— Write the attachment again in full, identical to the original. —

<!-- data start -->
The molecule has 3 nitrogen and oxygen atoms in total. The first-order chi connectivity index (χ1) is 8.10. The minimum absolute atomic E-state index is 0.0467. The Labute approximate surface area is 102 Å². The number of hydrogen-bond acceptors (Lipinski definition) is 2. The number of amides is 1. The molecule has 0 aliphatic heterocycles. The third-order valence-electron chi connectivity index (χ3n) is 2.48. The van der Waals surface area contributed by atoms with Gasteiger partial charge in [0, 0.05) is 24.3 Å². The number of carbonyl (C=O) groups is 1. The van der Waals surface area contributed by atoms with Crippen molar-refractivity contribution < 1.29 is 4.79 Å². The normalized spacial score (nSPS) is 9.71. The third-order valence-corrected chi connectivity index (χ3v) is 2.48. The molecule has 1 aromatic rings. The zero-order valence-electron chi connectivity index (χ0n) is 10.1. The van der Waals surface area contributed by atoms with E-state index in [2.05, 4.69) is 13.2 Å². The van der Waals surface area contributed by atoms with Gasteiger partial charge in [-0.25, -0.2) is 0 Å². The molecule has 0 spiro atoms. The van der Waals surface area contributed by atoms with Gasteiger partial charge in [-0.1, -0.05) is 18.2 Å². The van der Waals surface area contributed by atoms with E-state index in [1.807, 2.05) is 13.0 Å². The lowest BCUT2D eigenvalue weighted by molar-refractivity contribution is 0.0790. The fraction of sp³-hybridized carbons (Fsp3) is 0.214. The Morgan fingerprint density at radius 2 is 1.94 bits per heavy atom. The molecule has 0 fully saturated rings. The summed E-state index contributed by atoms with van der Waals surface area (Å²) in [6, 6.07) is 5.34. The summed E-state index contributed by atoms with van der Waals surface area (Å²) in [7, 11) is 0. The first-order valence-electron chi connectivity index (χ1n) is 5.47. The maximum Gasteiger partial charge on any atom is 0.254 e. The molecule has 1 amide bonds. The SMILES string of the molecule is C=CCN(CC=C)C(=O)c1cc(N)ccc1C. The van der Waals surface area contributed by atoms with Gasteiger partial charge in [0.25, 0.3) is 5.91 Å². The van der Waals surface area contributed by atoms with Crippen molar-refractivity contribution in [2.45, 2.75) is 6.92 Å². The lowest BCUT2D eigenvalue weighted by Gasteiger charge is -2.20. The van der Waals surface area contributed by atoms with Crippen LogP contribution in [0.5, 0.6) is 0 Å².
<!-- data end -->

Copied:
The molecule has 3 nitrogen and oxygen atoms in total. The first-order chi connectivity index (χ1) is 8.10. The minimum absolute atomic E-state index is 0.0467. The Labute approximate surface area is 102 Å². The number of hydrogen-bond acceptors (Lipinski definition) is 2. The number of amides is 1. The molecule has 0 aliphatic heterocycles. The third-order valence-electron chi connectivity index (χ3n) is 2.48. The van der Waals surface area contributed by atoms with Gasteiger partial charge in [0, 0.05) is 24.3 Å². The number of carbonyl (C=O) groups is 1. The van der Waals surface area contributed by atoms with Crippen molar-refractivity contribution < 1.29 is 4.79 Å². The normalized spacial score (nSPS) is 9.71. The third-order valence-corrected chi connectivity index (χ3v) is 2.48. The molecule has 1 aromatic rings. The zero-order valence-electron chi connectivity index (χ0n) is 10.1. The van der Waals surface area contributed by atoms with E-state index in [2.05, 4.69) is 13.2 Å². The van der Waals surface area contributed by atoms with Gasteiger partial charge in [-0.25, -0.2) is 0 Å². The molecule has 0 spiro atoms. The van der Waals surface area contributed by atoms with Gasteiger partial charge in [-0.1, -0.05) is 18.2 Å². The van der Waals surface area contributed by atoms with E-state index in [1.807, 2.05) is 13.0 Å². The lowest BCUT2D eigenvalue weighted by molar-refractivity contribution is 0.0790. The fraction of sp³-hybridized carbons (Fsp3) is 0.214. The Morgan fingerprint density at radius 2 is 1.94 bits per heavy atom. The molecule has 0 fully saturated rings. The summed E-state index contributed by atoms with van der Waals surface area (Å²) in [6, 6.07) is 5.34. The summed E-state index contributed by atoms with van der Waals surface area (Å²) in [7, 11) is 0. The first-order valence-electron chi connectivity index (χ1n) is 5.47. The maximum Gasteiger partial charge on any atom is 0.254 e. The molecule has 1 amide bonds. The SMILES string of the molecule is C=CCN(CC=C)C(=O)c1cc(N)ccc1C. The van der Waals surface area contributed by atoms with Gasteiger partial charge in [0.25, 0.3) is 5.91 Å². The van der Waals surface area contributed by atoms with Crippen molar-refractivity contribution in [2.45, 2.75) is 6.92 Å². The lowest BCUT2D eigenvalue weighted by Gasteiger charge is -2.20. The van der Waals surface area contributed by atoms with Crippen LogP contribution in [0.5, 0.6) is 0 Å².